Software Defined Networking Security Implications

06.02.2014 by Rob Newby

Due to their natural coupling, SDN and virtual networking are often confused, but are not the same thing. Virtual networking is the ability for networks to exist in a virtual state – removing hardware, as with SDN. This already happens in the majority of networks, VLANs being used as a logical separation control.

Virtual networking still combines the control and management planes and doesn’t change the implementation however. SDN splits out the control plane and makes it simpler to manipulate the underlying traffic, enabling control of the data without access to it.

SDN and virtual networking can exist completely separately from each other, but are a powerful combination when combined. SDN giving control over virtual networks as they expand, enabling fast elastic scaling and movement, which gives benefits for fast Cloud/IaaS deployments, but what about security?

There are three high-level security areas to look at:

  • Can SDN help us implement better security than virtual networks alone?
  • Can we solve other (non-network) security issues with SDN?
  • Can we ensure SDN is secure as it develops?

SDN can certainly help implement better security than virtual networks alone. Its appeal is the flexibility it affords over the underlying network. Network security is no longer just about creating VLANs; other protection can be applied at the networking level with a little extra effort.

For example, Juniper Networks are making use of the open source Contrail software to drive their development strategy. Other vendors such as Bluecat Networks are looking at integration with HP’s SDN controller as HP aligns its SDN technology with Enterprise Networks. The Open Networking Forum (ONF) is creating standards rapidly, and advises on the use of OpenFlow as the underlying protocol for SDN control. Radware have introduced DDoS protection in their SDN application stack, Tufin are talking about SDN in the press and have taken the lead with their own implementation of the application centric control approach.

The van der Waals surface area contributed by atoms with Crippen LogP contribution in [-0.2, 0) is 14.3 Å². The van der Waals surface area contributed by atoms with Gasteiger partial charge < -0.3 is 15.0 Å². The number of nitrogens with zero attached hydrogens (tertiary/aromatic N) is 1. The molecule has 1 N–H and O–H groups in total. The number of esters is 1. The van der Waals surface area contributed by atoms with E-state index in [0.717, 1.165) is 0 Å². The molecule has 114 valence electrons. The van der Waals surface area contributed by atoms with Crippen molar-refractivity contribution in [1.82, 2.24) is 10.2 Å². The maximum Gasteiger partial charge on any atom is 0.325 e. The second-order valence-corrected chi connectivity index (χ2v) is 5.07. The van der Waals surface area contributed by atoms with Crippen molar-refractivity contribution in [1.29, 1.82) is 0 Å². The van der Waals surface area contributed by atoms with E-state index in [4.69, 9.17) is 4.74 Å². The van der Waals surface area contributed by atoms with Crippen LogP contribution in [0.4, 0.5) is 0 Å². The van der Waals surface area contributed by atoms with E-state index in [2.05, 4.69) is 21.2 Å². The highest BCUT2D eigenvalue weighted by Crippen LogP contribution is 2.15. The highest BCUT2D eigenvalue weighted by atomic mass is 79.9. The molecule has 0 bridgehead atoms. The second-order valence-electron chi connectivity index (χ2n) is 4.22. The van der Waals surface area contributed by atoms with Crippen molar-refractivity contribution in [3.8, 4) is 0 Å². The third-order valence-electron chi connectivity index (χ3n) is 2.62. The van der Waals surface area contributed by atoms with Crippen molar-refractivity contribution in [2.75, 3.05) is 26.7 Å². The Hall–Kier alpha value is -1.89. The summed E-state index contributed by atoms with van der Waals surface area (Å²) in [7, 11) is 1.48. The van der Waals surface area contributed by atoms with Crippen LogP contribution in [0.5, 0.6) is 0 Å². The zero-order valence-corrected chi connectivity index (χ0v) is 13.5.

At this point, we need to look further than SDN to the bigger picture, Software Defined Computing Infrastructure, SDCI. There are new opportunities for security vendors to address issues ranging from dynamic access control to globalised key management and encryption. SDCI can control access to unpatched hardware such as SCADA, printers and individual network components where organizations and vendors have failed to patch. Real IAM integration could be achieved with fine-grained authorization at runtime as opposed to the pseudo-integration of authN typically found in today’s network devices.

This is, and will be, a busy and confusing space for vendors and customers alike at the moment, and the question remains as to whether this is the right focus for our attentions, as many vulnerabilities open up in the networking space, these may, and indeed will be controlled at another layer of abstraction – we need to be looking at Software Defined Computing Infrastructure as a whole.

To say that security is a driver for SDCI would be an understatement; security companies are setting their marketing and development strategies by SDCI. Undoubtedly SDN can, and will, be secured as it develops, but there are wider implications for SDCI, which increases the attack surface considerably. There are few security vendors talking about SDCI currently, but that rarely stops progress in markets as disruptive as the software-defined space is shaping up to be. Expect to see as much security scaremongering as progress around SDCI as it develops quicker than the security market can keep up with it initially.

Just as networking was the simplest place for modern computing to diverge into individual devices to take the load away from computing infrastructure, SDN is just the tip of the SDCI iceberg, and this change of control has a long way to mature. What we are seeing now may be the cutting edge, or it may just be good marketing.


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© 2014 Rob Newby, KuppingerCole